Journalist-turned producer-director B.R. CHOPRA, who has made several socially relevant movies, writes on the sorry state of producers in India today.
You really don’t have to search for an answer for the question posed. It is so obvious. In one sentence. We are not united and perhaps will never be.
You will now want to know the reason. That also is quite obvious and you don’t have to search far for it.
There is an-built weakness in the production sector because of its overall dependence upon everything and everybody else, particularly the temperamental and unpredictable human element, which goes into the making of movies.
An army of indisciplined soldiers cannot make for victory. The worst part is that the indiscipline seems part of the producer’s physiognomy. He cannot think freely. The very set-up around him makes him a slave, not a master. You will say, ‘But, sir, even slaves fight for freedom?’ No, it appears that after the struggle for independence, we have lost the zest for any further battle. And you will find this attitude of mental inertia in all walks of Indian life.
I do not know how united we were before Partition but I do know that there were no serious problems affecting the industry. We had only a dozen or so producers and each one of them turned out half a dozen or more movies. There was no star-system-at least in had not assumed the pernicious proportions it has today. By and large, artistes were attached to individual producers and worked on a permanent basis. And whenever an artiste appeared in the movie of another producer, he was loaned by courtesy of his/her studio.
Production in those days did not involve the hassles there are today. Punctuality and discipline were taken for granted and truancy was only exceptional. I remember how once Mazhar Khan, a busy star of yesteryear, arrived late on the set of Prabhat’s ‘Padosi’. Director V. Shantaram shouted, “Pack-up” and folded up for the day to teach the artiste a lesson, and to show him that coming on time was not a matter of choice, however big the artiste - it had to be respected as a routine.
The Brand that Counts
The producers and directors held a place of prestige and we seldom heard about a confrontation on the sets. I will not forget the incident when a popular director was called from Calcutta by Ranjit chief, Chandulal Shah; the director stated his price as one rupee higher than the highest-paid artiste. Those were the days when the directors were respected and the film’s quality was determined not so much by the star names as by the name of the brand.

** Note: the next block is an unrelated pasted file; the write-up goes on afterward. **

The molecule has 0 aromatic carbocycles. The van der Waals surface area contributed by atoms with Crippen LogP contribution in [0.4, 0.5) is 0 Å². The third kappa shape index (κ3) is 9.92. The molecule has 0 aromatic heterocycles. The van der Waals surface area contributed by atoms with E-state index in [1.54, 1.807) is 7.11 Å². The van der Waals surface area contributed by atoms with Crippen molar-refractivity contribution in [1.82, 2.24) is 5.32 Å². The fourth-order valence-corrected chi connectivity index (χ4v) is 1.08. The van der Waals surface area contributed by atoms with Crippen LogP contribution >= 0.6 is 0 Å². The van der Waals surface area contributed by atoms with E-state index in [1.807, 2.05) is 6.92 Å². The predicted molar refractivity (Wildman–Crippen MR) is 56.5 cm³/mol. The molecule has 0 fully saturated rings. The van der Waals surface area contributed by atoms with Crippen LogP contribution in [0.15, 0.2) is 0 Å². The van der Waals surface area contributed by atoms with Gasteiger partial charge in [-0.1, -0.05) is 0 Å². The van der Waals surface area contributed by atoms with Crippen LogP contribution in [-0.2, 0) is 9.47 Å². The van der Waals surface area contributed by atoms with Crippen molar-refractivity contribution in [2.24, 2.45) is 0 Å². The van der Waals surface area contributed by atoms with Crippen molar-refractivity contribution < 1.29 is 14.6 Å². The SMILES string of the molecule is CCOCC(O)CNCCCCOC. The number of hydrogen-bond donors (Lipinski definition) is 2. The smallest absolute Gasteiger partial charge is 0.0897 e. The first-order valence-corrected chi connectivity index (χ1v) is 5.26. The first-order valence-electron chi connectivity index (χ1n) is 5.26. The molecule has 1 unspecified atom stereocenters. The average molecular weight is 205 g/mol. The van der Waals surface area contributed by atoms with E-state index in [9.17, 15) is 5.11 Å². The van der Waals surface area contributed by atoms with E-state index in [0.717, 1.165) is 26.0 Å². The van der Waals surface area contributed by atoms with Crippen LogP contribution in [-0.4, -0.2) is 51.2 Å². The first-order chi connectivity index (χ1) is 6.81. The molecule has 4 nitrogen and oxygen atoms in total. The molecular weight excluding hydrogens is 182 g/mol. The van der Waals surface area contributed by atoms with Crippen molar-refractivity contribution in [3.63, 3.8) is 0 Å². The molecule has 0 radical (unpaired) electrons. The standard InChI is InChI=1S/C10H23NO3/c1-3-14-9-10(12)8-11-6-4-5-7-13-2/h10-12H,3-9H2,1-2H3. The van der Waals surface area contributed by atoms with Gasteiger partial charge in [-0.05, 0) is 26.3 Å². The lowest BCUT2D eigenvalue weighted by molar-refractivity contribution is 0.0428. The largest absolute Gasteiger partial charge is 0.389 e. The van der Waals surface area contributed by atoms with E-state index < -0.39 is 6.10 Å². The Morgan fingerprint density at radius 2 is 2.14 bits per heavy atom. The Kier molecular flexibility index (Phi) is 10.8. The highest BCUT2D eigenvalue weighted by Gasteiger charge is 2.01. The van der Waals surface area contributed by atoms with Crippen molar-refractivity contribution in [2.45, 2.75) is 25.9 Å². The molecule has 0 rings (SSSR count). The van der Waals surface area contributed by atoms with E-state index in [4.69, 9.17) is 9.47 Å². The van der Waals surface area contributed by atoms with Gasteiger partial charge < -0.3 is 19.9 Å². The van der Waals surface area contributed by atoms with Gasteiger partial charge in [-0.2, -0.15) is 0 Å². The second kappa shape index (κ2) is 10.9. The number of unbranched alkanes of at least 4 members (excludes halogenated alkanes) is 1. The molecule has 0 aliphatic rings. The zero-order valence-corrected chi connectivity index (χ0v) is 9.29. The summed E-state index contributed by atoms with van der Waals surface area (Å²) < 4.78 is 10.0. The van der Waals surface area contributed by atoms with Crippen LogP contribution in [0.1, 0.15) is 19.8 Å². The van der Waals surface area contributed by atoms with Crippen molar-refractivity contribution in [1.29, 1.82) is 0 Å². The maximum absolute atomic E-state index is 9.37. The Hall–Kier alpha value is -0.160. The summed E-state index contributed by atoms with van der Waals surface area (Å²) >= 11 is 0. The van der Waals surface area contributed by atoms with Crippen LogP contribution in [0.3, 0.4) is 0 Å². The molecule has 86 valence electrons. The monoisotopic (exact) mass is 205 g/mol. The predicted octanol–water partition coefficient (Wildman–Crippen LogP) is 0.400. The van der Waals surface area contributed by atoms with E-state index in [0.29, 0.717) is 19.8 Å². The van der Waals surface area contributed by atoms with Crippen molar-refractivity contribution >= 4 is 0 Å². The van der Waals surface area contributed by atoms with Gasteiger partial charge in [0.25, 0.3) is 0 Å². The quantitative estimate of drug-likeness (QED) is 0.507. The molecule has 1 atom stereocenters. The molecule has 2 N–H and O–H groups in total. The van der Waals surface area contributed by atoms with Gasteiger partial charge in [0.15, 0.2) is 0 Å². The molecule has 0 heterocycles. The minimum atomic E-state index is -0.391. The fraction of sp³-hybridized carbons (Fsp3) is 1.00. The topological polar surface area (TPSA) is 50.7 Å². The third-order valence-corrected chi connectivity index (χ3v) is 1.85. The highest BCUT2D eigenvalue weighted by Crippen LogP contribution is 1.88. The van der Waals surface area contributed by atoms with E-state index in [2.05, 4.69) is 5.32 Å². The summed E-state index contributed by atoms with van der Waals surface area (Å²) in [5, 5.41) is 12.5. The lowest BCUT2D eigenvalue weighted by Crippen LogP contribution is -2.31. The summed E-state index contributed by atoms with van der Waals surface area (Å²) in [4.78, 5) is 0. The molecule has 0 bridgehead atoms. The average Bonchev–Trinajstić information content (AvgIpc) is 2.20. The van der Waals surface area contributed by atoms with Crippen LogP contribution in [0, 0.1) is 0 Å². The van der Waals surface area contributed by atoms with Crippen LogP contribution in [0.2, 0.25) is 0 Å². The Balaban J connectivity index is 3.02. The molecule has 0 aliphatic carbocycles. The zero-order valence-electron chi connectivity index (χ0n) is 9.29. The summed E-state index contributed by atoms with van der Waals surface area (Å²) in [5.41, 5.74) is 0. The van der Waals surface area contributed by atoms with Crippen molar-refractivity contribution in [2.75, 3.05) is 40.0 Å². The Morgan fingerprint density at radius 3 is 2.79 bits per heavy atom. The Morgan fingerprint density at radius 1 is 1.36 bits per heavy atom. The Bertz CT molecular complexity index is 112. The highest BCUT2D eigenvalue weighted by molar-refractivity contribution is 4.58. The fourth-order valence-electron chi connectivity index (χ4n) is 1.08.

On the business side also the relationship between the various branches was based largely on a mutual recognition of business ethics. By and large the production concerns had permanent distribution outlets and rarely did we hear about any internecine skirmishes. In fact, except for IMPPA, which was there to regulate production problems, if any, and which was there to regulate productions problems, if any, and which was there simply to announce annually the leader of the industry (which did to some extent import politics into the ranks of producers), there were no other associations. Perhaps there was no need for these, as both in the production and the distribution sectors, there was a sense of mutual respect and business was run according to traditionally accepted ethics. The long association of producers and distributors can be traced in practically all the institutions of those times ranging from Wadias to Prabhat and from New Theatres to Ranjit. It was only a rare C.M. Trivedi who, unable to fit into the pattern of things, struggled to introduce free-lancing in the ranks of directors and artistes. But and large, however, peaceful co-existence reigned between the various sections of the industry.